Meet the Author: Author’s Novel Focuses On Anne Shakespeare
Want to Go?
WANT TO GO?
Who: Arliss Ryan
What: Meet the Author
When: Thursday, March 10
Where: The Country Bookshop
in Southern Pines
Call (910) 692-3211
“For in that sleep of death what dreams may come.”
“SHAKESPEARE, Anne Hathaway, 67. Seamstress and Playwright. 1556-1623. Daughter of the late Richard and Anne Hathaway of Shottery. Mother of Susanna, and twins Judeth and the late Hamnet. Buried August 6, 1623, in the chancel of Holy Trinity Church, Stratford-upon-Avon, next to her husband, Will. Shakespeare, gent.”
In truth, Anne Shakespeare’s name does not appear in the chancel records as wife of William Shakespeare, the world’s greatest playwright, or as mother to his children.
“Virtually nothing is known about Anne Hathaway,” says novelist Arliss Ryan, “yet plenty of unkind words have been written about her. Shakespeare scholars in particular have not hesitated to portray her as a coarse, illiterate, country wench who seduced an innocent boy and made him miserable thereafter.”
With her “blood boiling,” Ryan set out to prove otherwise.
On Thursday, March 10, at 7 p.m. at The Country Bookshop in Southern Pines, Arliss Ryan will present her version of the woman lost to history in her new novel, “The Secret Confessions of Anne Shakespeare.”
“Since we don’t have even a portrait of Anne, and there is very little historical information, I could give my imagination free rein,” Ryan says. “I made her a smart, funny, sensual woman with a mind and talents of her own, and the true author of the most famous plays. I pictured her and Will falling in love and courting beside the brook that ran near her father’s farm. But in my story, they fall in love not only with each other but with writing and the power of poetry. Anne becomes his equal as a writer, and their secret collaboration makes Shakespeare the foremost playwright in England. In the end Will gets all the glory and Anne remains unsung.”
Ryan’s novel is no mere flight of fancy, however.
“I wanted my story to be both historically accurate and plausible,” she says. “How could Anne have learned to read and write when girls were barred from the grammar schools? How could she have become adept at playwriting when women were excluded even from acting?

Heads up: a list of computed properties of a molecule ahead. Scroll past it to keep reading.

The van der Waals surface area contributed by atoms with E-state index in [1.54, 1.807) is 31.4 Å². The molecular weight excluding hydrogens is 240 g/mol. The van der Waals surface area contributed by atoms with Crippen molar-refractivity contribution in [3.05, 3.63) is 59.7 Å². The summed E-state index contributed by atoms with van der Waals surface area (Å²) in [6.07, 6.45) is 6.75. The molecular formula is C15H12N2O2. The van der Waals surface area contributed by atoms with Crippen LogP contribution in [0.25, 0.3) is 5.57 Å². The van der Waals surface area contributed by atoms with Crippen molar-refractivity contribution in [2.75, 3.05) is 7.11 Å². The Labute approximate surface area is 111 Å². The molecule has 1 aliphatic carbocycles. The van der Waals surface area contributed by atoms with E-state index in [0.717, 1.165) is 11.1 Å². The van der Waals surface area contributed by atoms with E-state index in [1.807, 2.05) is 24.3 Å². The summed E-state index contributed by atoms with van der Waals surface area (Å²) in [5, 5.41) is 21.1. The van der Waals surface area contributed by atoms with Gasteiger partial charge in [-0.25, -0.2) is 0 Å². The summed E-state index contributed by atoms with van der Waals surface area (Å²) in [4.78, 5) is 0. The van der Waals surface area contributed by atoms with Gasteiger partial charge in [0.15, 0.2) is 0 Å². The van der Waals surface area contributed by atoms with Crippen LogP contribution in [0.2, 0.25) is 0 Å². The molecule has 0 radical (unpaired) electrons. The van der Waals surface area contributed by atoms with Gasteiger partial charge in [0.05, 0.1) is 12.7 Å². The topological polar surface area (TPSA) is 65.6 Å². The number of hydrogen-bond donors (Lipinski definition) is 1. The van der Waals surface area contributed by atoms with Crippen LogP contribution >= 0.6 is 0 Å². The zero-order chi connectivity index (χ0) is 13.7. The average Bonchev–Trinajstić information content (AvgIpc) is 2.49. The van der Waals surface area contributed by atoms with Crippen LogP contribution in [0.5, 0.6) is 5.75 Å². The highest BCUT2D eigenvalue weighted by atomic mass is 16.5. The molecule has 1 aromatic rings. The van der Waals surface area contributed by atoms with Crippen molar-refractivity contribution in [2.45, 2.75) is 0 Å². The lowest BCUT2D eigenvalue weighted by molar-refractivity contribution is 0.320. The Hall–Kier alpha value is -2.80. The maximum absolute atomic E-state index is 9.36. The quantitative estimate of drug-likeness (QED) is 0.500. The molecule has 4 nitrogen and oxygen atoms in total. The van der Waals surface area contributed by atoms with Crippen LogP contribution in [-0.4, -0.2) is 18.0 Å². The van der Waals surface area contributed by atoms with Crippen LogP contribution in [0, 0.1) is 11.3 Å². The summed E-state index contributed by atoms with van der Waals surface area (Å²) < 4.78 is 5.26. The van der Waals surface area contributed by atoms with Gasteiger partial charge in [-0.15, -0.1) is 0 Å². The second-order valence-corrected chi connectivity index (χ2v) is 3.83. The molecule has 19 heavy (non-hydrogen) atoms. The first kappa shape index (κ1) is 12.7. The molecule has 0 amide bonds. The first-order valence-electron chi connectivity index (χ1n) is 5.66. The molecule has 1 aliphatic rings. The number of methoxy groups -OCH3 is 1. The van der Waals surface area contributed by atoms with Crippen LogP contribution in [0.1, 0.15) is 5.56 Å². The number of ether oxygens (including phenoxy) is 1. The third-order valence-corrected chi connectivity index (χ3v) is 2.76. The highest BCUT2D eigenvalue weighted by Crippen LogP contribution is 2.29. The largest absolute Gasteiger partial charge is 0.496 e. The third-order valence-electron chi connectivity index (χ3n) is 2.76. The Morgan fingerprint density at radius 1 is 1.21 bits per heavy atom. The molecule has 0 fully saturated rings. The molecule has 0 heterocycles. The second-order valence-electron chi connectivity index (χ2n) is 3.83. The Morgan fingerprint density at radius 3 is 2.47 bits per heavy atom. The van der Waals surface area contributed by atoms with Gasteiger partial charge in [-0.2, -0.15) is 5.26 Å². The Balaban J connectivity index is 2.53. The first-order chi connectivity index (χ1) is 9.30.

“At every step I had to weave together major historical events like the Spanish Armada and the complicated literary history of the composition of the plays. But gifted with natural intelligence and a vivid imagination and trained in the rough-and-tumble world of Elizabethan theater, why couldn’t a woman have done it? Why couldn’t Anne?”
The author says it took five intense years to meticulously research, write and edit the novel. In order to put Anne and Will’s lives in historical context, she conducted extensive research in Tudor London and the theater of the era, analyzed Shakespeare’s plays, sonnets, and visited England, including Anne Hathaway’s Cottage in Shottery and Holy Trinity Church in Stratford, where Anne and Will lay side by side for all eternity.
Publisher’s Weekly calls “The Secret Confessions of Anne Shakespeare” a “delightful” “tantalizing what-if” novel. “Hathaway is a strong character who makes for an excellent narrator and a unique lens through which to view the familiar Elizabethan world.”
Karen Harper, author of “Mistress Shakespeare,” says the novel is “controversial and clever, daring and detailed” and “as sweeping and insightful, tragic and comic as some of the bard’s own plays.”
Ryan says her original choice for the book’s title was “The Shakespeare Chronicles.”
“To me, ‘chronicles’ evokes a sweeping sense of history and legend, of heroism and valiant deeds, a fitting word to sum up my saga of Anne, Will and the writing of the greatest plays in the English language. Unfortunately, my publisher did not agree.
“In the end, I still prefer ‘The Shakespeare Chronicles,’ and I urge male readers not to be deterred by the feminized title. But I am glad if the revised title plays a small part in restoring Anne’s name. To strip her of ‘Shakespeare’ follows the trend of belittling her as the shrewish wife. I say she deserves a better fate.”
Arliss Ryan was born in 1950 in Detroit. She graduated Phi Beta Kappa from the University of Michigan with a bachelor’s degree in English in 1971. She worked as a freelance writer in advertising and public relations and at the United Nations as an administrative assistant. She’s taught college courses, been a consultant with the Small Business Development Center, and worked at Astor’s Beechwood Mansion, one of the “beautiful Gilded Age mansions” in Newport, R.I., where she set her second novel, “How (Not) to Have Perfect Wedding.” Her first novel, “The Kingsley House,” a “charming, old-fashioned, heart-warming family chronicle,” recounts her own family’s 150-year history living in a small town in Midwestern America.
Ryan lives with her husband, naval architect Eric Sponberg, and daughters, Kira and Dane, in St. Augustine, Fla., where she is working on a new novel.
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